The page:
This story was originally published by the Guardian and is reproduced here as part of the Climate Desk collaboration.
Ted Cruz officially kicked off the long U.S. presidential campaign when he declared his candidacy last week, but his anti-environmental rhetoric has already set the stage for a looming war over whether climate change denial is a legitimate barrier to the most powerful job in the world.
Leading scientists are preparing for an American election in which global warming may receive much higher billing than before — and Republicans’ statements will be exposed to a level of scrutiny they have not formally had to deal with.
Cruz, the red-meat Texas senator with an army of conservative followers, raised eyebrows on March 24 when he told the Texas Tribune that people who believe global warming is real are “the equivalent of the flat-Earthers.”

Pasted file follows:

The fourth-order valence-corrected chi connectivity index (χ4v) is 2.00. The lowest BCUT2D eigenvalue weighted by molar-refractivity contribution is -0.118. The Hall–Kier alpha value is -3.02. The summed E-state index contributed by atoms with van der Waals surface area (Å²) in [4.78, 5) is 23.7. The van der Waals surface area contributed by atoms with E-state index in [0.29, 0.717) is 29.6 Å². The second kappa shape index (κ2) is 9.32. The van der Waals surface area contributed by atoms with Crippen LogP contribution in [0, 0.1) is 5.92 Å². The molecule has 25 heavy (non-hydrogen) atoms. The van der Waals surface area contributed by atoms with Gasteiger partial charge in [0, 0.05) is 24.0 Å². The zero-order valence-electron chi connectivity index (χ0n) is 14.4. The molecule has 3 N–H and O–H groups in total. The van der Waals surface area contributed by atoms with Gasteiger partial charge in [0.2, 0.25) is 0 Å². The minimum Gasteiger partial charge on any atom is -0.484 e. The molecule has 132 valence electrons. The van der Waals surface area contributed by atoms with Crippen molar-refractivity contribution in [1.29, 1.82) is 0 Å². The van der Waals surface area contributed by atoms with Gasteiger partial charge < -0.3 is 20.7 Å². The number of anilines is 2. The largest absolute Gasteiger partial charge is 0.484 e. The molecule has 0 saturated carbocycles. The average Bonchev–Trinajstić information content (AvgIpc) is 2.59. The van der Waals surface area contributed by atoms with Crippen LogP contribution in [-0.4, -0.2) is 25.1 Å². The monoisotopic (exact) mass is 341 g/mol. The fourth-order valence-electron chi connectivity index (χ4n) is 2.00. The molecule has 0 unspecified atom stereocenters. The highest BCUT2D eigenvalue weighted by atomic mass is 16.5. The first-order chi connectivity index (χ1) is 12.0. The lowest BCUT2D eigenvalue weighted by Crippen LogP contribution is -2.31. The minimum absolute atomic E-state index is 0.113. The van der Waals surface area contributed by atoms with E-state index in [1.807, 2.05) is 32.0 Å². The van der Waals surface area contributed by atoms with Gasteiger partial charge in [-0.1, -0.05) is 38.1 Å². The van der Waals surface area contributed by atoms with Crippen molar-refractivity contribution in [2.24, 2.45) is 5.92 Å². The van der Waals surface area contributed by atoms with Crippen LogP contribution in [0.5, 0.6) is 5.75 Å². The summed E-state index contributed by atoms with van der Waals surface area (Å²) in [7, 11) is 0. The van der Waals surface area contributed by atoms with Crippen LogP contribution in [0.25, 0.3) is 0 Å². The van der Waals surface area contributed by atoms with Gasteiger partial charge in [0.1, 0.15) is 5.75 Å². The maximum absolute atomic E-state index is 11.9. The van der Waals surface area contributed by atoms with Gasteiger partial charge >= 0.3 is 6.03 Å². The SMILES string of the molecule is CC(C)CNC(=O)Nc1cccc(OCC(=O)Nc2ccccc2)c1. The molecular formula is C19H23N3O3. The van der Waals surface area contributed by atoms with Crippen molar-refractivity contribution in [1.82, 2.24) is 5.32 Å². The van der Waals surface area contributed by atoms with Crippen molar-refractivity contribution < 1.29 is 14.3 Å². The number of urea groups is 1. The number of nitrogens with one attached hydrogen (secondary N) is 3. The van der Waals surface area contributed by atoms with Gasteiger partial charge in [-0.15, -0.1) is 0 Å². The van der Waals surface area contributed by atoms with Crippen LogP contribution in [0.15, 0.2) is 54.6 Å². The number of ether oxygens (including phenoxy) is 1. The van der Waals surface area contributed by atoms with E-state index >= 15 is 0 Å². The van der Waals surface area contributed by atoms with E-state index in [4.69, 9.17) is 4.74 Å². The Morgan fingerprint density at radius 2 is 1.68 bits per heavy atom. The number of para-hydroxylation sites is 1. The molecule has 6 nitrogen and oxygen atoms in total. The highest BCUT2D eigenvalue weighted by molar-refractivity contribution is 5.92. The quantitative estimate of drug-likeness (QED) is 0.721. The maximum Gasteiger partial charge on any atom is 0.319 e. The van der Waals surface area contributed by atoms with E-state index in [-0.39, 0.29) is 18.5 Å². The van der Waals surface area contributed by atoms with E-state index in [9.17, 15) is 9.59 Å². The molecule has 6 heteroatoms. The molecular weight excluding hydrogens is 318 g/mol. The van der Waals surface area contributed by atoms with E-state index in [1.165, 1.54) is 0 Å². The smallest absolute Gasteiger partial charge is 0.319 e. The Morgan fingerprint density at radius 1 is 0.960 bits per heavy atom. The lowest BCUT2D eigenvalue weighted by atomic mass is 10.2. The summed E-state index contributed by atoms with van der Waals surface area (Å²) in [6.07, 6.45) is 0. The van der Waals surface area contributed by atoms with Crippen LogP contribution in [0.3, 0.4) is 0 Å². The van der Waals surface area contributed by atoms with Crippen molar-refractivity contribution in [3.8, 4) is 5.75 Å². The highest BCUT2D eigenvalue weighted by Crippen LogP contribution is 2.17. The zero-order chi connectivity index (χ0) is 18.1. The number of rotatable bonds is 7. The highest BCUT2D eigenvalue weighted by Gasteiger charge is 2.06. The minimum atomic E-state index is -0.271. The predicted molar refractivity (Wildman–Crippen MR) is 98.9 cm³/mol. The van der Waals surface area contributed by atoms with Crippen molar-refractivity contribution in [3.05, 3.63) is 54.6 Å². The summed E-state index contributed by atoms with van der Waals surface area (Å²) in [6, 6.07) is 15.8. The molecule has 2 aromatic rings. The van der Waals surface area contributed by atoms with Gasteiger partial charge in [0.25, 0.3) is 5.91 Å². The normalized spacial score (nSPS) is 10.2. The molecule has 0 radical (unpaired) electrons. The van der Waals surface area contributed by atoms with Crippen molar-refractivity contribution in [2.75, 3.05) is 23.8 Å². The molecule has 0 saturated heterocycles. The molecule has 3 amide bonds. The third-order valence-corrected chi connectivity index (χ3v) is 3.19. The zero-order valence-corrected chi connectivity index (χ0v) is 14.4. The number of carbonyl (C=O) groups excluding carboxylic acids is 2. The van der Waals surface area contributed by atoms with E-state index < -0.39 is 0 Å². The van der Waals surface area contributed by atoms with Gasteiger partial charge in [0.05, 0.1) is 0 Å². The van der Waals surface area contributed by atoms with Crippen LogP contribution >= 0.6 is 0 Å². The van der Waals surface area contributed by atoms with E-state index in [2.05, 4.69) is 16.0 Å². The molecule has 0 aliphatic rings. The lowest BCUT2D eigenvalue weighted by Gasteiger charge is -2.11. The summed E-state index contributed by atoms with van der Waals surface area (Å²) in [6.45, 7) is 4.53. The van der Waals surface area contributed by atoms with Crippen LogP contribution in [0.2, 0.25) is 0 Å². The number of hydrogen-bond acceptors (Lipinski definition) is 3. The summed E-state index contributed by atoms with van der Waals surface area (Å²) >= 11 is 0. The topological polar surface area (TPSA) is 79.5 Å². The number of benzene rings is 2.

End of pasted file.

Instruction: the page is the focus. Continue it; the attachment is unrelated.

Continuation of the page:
“It used to be it is accepted scientific wisdom the Earth is flat, and this heretic named Galileo was branded a denier,” Cruz said.
The comments were emblematic of the environmental threat that has plagued the Republican party for years. Buoyed by the oil and gas companies and fossil-fuel-fun... Read more